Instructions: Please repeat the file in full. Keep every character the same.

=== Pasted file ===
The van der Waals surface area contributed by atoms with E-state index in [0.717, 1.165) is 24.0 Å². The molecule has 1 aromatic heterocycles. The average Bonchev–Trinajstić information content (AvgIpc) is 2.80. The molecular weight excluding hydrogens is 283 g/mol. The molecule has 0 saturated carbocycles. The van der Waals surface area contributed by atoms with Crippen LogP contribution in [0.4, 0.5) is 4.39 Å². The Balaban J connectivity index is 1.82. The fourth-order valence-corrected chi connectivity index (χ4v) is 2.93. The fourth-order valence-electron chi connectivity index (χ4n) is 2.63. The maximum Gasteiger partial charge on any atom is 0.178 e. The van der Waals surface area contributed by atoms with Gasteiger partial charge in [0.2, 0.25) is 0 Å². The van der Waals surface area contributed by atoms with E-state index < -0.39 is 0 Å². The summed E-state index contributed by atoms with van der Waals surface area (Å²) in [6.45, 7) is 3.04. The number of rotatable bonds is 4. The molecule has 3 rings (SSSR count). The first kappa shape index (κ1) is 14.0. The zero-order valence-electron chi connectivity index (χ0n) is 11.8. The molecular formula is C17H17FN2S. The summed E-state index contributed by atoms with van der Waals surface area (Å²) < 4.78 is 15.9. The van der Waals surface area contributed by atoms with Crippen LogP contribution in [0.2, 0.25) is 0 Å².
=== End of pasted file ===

The van der Waals surface area contributed by atoms with E-state index in [0.717, 1.165) is 24.0 Å². The molecule has 1 aromatic heterocycles. The average Bonchev–Trinajstić information content (AvgIpc) is 2.80. The molecular weight excluding hydrogens is 283 g/mol. The molecule has 0 saturated carbocycles. The van der Waals surface area contributed by atoms with Crippen LogP contribution in [0.4, 0.5) is 4.39 Å². The Balaban J connectivity index is 1.82. The fourth-order valence-corrected chi connectivity index (χ4v) is 2.93. The fourth-order valence-electron chi connectivity index (χ4n) is 2.63. The maximum Gasteiger partial charge on any atom is 0.178 e. The van der Waals surface area contributed by atoms with Gasteiger partial charge in [0.2, 0.25) is 0 Å². The van der Waals surface area contributed by atoms with E-state index < -0.39 is 0 Å². The summed E-state index contributed by atoms with van der Waals surface area (Å²) in [6.45, 7) is 3.04. The number of rotatable bonds is 4. The molecule has 3 rings (SSSR count). The first kappa shape index (κ1) is 14.0. The zero-order valence-electron chi connectivity index (χ0n) is 11.8. The molecular formula is C17H17FN2S. The summed E-state index contributed by atoms with van der Waals surface area (Å²) < 4.78 is 15.9. The van der Waals surface area contributed by atoms with Crippen LogP contribution in [0.2, 0.25) is 0 Å².